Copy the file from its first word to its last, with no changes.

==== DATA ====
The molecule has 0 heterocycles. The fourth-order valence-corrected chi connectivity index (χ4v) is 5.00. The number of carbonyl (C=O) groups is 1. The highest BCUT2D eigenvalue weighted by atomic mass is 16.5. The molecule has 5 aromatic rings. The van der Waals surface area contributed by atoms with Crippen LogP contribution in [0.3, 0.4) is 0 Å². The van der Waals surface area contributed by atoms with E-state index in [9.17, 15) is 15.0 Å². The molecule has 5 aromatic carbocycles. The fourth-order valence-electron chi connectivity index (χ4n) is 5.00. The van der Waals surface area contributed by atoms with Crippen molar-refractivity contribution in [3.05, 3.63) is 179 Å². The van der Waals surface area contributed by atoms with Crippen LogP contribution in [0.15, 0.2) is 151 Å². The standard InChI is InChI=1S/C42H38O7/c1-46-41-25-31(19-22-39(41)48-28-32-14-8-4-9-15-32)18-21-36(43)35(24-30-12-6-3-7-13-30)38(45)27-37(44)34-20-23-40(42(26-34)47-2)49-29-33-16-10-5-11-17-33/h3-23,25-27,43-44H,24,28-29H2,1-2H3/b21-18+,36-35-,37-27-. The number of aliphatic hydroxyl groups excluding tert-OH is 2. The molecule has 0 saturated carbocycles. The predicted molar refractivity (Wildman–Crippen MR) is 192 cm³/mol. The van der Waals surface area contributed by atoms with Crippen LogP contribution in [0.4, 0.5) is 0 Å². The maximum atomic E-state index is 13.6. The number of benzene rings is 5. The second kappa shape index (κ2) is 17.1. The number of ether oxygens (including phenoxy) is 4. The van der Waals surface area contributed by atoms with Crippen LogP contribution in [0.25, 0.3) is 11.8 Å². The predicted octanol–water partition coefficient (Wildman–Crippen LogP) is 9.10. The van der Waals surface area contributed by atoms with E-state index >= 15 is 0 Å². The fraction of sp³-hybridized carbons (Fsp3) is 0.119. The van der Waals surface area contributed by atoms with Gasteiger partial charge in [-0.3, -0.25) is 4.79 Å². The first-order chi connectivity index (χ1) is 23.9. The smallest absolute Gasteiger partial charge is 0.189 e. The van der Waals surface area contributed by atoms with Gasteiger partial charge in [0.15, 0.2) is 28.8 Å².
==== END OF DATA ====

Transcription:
The molecule has 0 heterocycles. The fourth-order valence-corrected chi connectivity index (χ4v) is 5.00. The number of carbonyl (C=O) groups is 1. The highest BCUT2D eigenvalue weighted by atomic mass is 16.5. The molecule has 5 aromatic rings. The van der Waals surface area contributed by atoms with Crippen LogP contribution in [0.3, 0.4) is 0 Å². The van der Waals surface area contributed by atoms with E-state index in [9.17, 15) is 15.0 Å². The molecule has 5 aromatic carbocycles. The fourth-order valence-electron chi connectivity index (χ4n) is 5.00. The van der Waals surface area contributed by atoms with Crippen molar-refractivity contribution in [3.05, 3.63) is 179 Å². The van der Waals surface area contributed by atoms with Crippen LogP contribution in [0.15, 0.2) is 151 Å². The standard InChI is InChI=1S/C42H38O7/c1-46-41-25-31(19-22-39(41)48-28-32-14-8-4-9-15-32)18-21-36(43)35(24-30-12-6-3-7-13-30)38(45)27-37(44)34-20-23-40(42(26-34)47-2)49-29-33-16-10-5-11-17-33/h3-23,25-27,43-44H,24,28-29H2,1-2H3/b21-18+,36-35-,37-27-. The number of aliphatic hydroxyl groups excluding tert-OH is 2. The molecule has 0 saturated carbocycles. The predicted molar refractivity (Wildman–Crippen MR) is 192 cm³/mol. The van der Waals surface area contributed by atoms with Crippen LogP contribution in [0.4, 0.5) is 0 Å². The maximum atomic E-state index is 13.6. The number of benzene rings is 5. The second kappa shape index (κ2) is 17.1. The number of ether oxygens (including phenoxy) is 4. The van der Waals surface area contributed by atoms with Crippen LogP contribution in [0.25, 0.3) is 11.8 Å². The predicted octanol–water partition coefficient (Wildman–Crippen LogP) is 9.10. The van der Waals surface area contributed by atoms with E-state index >= 15 is 0 Å². The fraction of sp³-hybridized carbons (Fsp3) is 0.119. The van der Waals surface area contributed by atoms with Gasteiger partial charge in [-0.3, -0.25) is 4.79 Å². The first-order chi connectivity index (χ1) is 23.9. The smallest absolute Gasteiger partial charge is 0.189 e. The van der Waals surface area contributed by atoms with Gasteiger partial charge in [0.15, 0.2) is 28.8 Å².